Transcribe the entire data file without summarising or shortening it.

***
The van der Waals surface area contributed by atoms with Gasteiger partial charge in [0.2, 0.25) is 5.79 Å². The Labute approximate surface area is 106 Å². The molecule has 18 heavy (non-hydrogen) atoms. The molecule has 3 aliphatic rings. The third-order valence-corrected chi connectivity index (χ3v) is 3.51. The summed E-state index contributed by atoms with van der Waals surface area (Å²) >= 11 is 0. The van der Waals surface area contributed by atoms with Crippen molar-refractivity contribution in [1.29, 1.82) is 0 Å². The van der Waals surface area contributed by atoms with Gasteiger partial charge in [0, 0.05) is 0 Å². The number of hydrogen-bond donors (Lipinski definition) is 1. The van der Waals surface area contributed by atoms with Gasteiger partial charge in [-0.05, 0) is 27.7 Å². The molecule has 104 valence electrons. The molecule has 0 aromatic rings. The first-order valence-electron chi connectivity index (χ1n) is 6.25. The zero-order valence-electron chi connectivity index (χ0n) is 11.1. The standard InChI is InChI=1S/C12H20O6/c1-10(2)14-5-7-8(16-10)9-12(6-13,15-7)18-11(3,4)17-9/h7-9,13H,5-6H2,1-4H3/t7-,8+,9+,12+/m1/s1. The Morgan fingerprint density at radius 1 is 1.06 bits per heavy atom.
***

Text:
The van der Waals surface area contributed by atoms with Gasteiger partial charge in [0.2, 0.25) is 5.79 Å². The Labute approximate surface area is 106 Å². The molecule has 18 heavy (non-hydrogen) atoms. The molecule has 3 aliphatic rings. The third-order valence-corrected chi connectivity index (χ3v) is 3.51. The summed E-state index contributed by atoms with van der Waals surface area (Å²) >= 11 is 0. The van der Waals surface area contributed by atoms with Crippen molar-refractivity contribution in [1.29, 1.82) is 0 Å². The van der Waals surface area contributed by atoms with Gasteiger partial charge in [0, 0.05) is 0 Å². The number of hydrogen-bond donors (Lipinski definition) is 1. The van der Waals surface area contributed by atoms with Gasteiger partial charge in [-0.05, 0) is 27.7 Å². The molecule has 104 valence electrons. The molecule has 0 aromatic rings. The first-order valence-electron chi connectivity index (χ1n) is 6.25. The zero-order valence-electron chi connectivity index (χ0n) is 11.1. The standard InChI is InChI=1S/C12H20O6/c1-10(2)14-5-7-8(16-10)9-12(6-13,15-7)18-11(3,4)17-9/h7-9,13H,5-6H2,1-4H3/t7-,8+,9+,12+/m1/s1. The Morgan fingerprint density at radius 1 is 1.06 bits per heavy atom.